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St. Mary-le-Bow Church

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St. Mary-le-Bow Church


Structure in General

existing [completed]




  • Completed in 1683, the new St. Mary-le-Bow Church sports one of Wren's tallest and most elegant spires, topped by a golden ball surmounted by a 9ft-long flying dragon.
  • The site of St. Mary-le-Bow has been occupied by a church for the last thousand years. The original church was called St. Mary New Church as it came after St. Mary Aldermary in Bow Lane, and by the Norman period was known as Sancta Maria de Arcubus - Arcubus meaning 'arch' or 'bow arch'.
  • The tower's top sports a weathervane in the shape of a dragon.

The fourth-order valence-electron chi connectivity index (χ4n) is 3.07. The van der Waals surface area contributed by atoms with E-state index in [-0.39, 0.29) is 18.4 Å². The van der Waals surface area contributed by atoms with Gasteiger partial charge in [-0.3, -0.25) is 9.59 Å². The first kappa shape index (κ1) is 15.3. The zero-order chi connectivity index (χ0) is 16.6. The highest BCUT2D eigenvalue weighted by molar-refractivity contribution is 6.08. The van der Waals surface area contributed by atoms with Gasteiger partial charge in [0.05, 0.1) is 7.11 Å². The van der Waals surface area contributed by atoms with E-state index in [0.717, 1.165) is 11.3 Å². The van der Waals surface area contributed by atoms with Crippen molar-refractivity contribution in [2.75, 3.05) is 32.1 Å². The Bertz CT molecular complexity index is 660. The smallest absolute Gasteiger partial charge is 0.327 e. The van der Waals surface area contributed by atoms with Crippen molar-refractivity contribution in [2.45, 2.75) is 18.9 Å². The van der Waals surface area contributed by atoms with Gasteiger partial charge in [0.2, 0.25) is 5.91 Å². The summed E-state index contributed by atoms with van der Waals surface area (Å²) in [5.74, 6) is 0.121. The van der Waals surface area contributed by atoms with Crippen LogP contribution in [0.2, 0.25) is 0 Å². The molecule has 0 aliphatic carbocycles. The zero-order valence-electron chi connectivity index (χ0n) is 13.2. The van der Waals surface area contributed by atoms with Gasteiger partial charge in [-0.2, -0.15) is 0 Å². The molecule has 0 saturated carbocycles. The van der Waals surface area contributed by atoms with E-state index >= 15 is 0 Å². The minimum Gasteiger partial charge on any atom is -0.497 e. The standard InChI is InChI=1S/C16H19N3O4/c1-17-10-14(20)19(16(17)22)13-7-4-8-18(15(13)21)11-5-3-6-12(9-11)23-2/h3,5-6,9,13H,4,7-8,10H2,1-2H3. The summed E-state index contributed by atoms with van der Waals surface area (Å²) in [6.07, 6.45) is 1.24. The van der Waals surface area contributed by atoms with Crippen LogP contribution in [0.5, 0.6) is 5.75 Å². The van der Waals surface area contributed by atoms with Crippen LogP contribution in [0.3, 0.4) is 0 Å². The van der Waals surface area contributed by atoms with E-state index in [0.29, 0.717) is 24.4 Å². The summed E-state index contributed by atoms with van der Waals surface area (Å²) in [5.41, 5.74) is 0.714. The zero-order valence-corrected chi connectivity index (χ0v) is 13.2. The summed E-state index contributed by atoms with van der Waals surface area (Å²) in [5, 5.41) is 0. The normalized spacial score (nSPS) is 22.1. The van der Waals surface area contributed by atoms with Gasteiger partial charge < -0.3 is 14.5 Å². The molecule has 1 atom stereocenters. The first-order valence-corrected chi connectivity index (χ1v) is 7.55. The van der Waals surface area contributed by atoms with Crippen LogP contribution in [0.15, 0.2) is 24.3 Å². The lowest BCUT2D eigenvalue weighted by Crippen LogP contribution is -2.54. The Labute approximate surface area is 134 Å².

• The bells of the church are known as 'Bow bells', within the sound of which every true Cockney Londoner is supposed to be born.
  • This reference to the 11th Century bow arches in the crypt of the old church led to the suffix 'le Bow' being added to the name. When Sir Christopher Wren designed the new church to replace that destroyed in the Great Fire of London in 1666, he alluded to the arches in the design of the spire.
  • In World War II (1941) the church was almost completely destroyed; it was restored and re-consecrated in 1964.
  • The church's foundations incorporate Roman stones found 18 feet below ground level during Wren's excavations.

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City of London
United Kingdom

Technical Data

221.82 ft
221.82 ft

Involved Companies

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Features & Amenities

  • One of the city's famous buildings
  • National landmark
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